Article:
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4541
Arizona/New Mexico

Ancestral Homelands: Hopi, Navajo and Chaco Canyon

Immerse yourself in the culture and mystery of America’s Southwest as you explore ancient cliff dwellings, attend a Native-arts demonstration and visit world-renowned Chaco Canyon.
Rating (5)
Program No. 4541RJ
Length
7 days
Starts at
1,449
Arizona/New Mexico

Ancestral Homelands: Hopi, Navajo and Chaco Canyon

Immerse yourself in the culture and mystery of America’s Southwest as you explore ancient cliff dwellings, attend a Native-arts demonstration and visit world-renowned Chaco Canyon.
Length
7 days
Starts at
1,449
Program No. 4541 RJ
Prefer to enroll or inquire by phone? 800-454-5768
climate
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itinerary
Please Note:
The itinerary for this program is different on certain dates.
Select your type of room
Price will update based on selection
Prices displayed below are based on per person,doubleoccupancy.
DATES & starting prices
PRICES
Oct 17 - Oct 23, 2021
Starting at
1,449
Oct 24 - Oct 30, 2021
Starting at
1,449
Mar 13 - Mar 19, 2022
Starting at
1,449
Mar 20 - Mar 26, 2022
Starting at
1,499
Apr 3 - Apr 9, 2022
Starting at
1,499
Apr 10 - Apr 16, 2022
Starting at
1,499
Apr 17 - Apr 23, 2022
Starting at
1,499
May 1 - May 7, 2022
Starting at
1,499
Sep 18 - Sep 24, 2022
Starting at
1,499
Sep 25 - Oct 1, 2022
Starting at
1,499
Itinerary Note

RC-10

Oct 2 - Oct 8, 2022
Starting at
1,499
Oct 9 - Oct 15, 2022
Starting at
1,499
Oct 16 - Oct 22, 2022
Starting at
1,499
Oct 23 - Oct 29, 2022
Starting at
1,499
DATES & starting prices
PRICES
Oct 17 - Oct 23, 2021
Starting at
1,749
Oct 24 - Oct 30, 2021
Starting at
1,749
Mar 13 - Mar 19, 2022
Starting at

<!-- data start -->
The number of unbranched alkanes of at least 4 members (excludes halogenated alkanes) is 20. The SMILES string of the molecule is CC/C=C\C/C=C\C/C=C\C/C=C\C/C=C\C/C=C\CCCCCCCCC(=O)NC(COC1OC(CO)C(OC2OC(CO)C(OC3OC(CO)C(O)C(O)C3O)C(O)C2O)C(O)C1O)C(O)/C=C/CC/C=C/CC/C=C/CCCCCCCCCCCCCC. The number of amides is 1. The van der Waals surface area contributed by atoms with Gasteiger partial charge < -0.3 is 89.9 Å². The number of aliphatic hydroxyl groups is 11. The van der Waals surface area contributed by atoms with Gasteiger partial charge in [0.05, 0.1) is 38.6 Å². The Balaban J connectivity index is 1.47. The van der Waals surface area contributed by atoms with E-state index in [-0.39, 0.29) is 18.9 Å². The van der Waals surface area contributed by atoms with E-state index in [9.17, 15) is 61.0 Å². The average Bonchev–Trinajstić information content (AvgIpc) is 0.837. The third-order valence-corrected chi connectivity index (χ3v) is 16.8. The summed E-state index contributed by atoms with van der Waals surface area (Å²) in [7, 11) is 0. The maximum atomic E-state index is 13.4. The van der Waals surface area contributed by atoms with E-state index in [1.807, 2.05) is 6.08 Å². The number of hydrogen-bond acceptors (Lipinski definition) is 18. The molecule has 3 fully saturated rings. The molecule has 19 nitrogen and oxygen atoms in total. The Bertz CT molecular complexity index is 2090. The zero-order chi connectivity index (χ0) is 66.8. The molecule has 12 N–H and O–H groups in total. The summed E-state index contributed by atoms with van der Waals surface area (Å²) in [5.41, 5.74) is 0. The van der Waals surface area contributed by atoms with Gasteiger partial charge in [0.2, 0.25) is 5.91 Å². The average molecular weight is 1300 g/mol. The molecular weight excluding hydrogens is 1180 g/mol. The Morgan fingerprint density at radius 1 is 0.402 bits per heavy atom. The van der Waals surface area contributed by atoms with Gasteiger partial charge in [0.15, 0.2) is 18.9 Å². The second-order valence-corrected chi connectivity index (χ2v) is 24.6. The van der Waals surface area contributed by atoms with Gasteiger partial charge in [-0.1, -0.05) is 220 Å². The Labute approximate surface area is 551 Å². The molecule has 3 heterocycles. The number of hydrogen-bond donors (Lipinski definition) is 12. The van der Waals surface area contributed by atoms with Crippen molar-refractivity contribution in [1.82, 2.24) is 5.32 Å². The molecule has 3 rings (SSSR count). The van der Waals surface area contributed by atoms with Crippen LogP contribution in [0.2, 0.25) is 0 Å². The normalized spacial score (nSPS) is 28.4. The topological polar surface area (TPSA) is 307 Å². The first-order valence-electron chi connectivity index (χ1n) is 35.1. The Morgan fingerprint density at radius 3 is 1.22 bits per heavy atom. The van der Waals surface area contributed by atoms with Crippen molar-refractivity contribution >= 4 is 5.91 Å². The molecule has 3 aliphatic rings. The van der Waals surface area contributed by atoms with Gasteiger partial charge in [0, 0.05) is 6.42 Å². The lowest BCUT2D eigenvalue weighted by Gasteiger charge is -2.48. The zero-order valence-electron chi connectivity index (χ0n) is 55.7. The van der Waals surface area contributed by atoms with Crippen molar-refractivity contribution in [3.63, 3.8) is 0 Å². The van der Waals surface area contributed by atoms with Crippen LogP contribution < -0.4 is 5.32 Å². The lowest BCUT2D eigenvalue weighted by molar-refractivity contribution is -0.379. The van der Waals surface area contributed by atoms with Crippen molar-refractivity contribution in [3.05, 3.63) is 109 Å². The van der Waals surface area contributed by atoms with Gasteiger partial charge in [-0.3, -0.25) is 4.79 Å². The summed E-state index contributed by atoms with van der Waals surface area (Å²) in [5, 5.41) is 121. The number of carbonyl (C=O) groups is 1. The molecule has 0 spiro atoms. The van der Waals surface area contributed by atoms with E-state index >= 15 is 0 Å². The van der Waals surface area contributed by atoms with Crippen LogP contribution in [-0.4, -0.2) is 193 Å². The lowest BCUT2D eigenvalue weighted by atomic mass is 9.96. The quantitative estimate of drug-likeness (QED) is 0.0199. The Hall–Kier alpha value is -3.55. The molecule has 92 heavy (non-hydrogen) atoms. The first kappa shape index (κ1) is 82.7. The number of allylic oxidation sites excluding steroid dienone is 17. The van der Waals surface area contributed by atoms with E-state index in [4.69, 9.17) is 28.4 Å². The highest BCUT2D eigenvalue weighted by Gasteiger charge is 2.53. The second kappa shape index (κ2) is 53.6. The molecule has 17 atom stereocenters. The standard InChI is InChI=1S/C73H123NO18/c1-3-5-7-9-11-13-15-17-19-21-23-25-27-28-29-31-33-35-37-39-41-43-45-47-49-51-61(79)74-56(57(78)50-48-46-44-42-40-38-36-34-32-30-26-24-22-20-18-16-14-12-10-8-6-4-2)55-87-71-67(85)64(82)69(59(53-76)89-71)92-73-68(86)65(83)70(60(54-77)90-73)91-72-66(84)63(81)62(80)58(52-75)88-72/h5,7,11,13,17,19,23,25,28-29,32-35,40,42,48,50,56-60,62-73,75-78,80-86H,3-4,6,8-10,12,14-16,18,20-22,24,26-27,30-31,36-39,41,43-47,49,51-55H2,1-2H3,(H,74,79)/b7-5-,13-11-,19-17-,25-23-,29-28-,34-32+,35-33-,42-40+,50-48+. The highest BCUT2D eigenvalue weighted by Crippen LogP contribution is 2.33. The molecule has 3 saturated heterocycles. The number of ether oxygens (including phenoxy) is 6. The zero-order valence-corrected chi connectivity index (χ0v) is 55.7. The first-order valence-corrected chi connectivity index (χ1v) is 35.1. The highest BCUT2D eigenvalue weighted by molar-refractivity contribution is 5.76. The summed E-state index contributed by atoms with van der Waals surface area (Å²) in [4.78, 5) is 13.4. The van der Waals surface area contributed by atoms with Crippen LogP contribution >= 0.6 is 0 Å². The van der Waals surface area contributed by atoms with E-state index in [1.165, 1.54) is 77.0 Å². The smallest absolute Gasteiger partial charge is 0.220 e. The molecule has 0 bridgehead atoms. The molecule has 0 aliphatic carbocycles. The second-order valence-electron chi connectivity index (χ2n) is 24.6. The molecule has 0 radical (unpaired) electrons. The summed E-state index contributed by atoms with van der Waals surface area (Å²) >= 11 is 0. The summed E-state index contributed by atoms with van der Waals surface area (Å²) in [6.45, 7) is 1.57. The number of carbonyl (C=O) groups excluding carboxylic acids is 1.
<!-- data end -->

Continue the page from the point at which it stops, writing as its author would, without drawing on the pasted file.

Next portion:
1,749
Mar 20 - Mar 26, 2022
Starting at
1,799
Apr 3 - Apr 9, 2022
Starting at
1,799
Apr 10 - Apr 16, 2022
Starting at
1,799
Apr 17 - Apr 23, 2022
Starting at
1,799
May 1 - May 7, 2022
Starting at
1,799
Sep 18 - Sep 24, 2022
Starting at
1,799
Sep 25 - Oct 1, 2022
Starting at
1,799
Itinerary Note

RC-10

Oct 2 - Oct 8, 2022
Starting at
1,799
Oct 9 - Oct 15, 2022
Starting at
1,799
Oct 16 - Oct 22, 2022
Starting at
1,799
Oct 23 - Oct 29, 2022
Starting at
1,799

At a Glance

The Southwest is the keeper of America’s best-preserved and most compelling archaeological treasures. That heritage continues today in the modern Hopi and Navajo culture of northeastern Arizona. Hear personal insights as Native American representatives share cultural achievements, historic struggles and modern challenges. Then journey to uncover the mystery of Chaco Canyon, a UNESCO World Heritage Site with its Great Houses and Great Kivas, displaying prehistoric architectural masterpieces on a grand scale.
Activity Level
Keep the Pace
Walking up to 1.5 miles on varied terrain. Exploration of ruins requires agility. Elevations up to 7,000-plus feet.
Small Group
Small Group
Love to learn and explore in a small-group setting? These adventures offer small, personal experiences with groups of 13 to 24 participants.

Best of all, you’ll…

  • Visit cliff dwellings at Walnut Canyon National Monument and, on the Hopi Reservation, experience a cultural demonstration and explore a Pueblo village that is one the oldest continually inhabited American settlement.
  • On the Navajo Reservation enjoy a 4x4 vehicle trip into the heart of Canyon De Chelly.
  • Journey to the center of the Ancestral Puebloan world — Chaco Canyon — to explore the Pueblo Bonito, Chetro Ketl and the Great Kiva of Casa Rinconada.
Featured Expert
All Experts
Profile Image
Stewart Lasseter
After completing studies in geo-science, natural history and Spanish at the University of Arizona, Stewart Lasseter studied as the protege of a Native American healer, learning from her practices of wholeness, kinesiology, mind-body medicine and dyslexia correction. He has years of experience bringing groups in touch with the natural world, and has completed post-graduate studies in health sciences at Prescott College.

Please note: This expert may not be available for every date of this program.

Profile Image of Stewart Lasseter
Stewart Lasseter View biography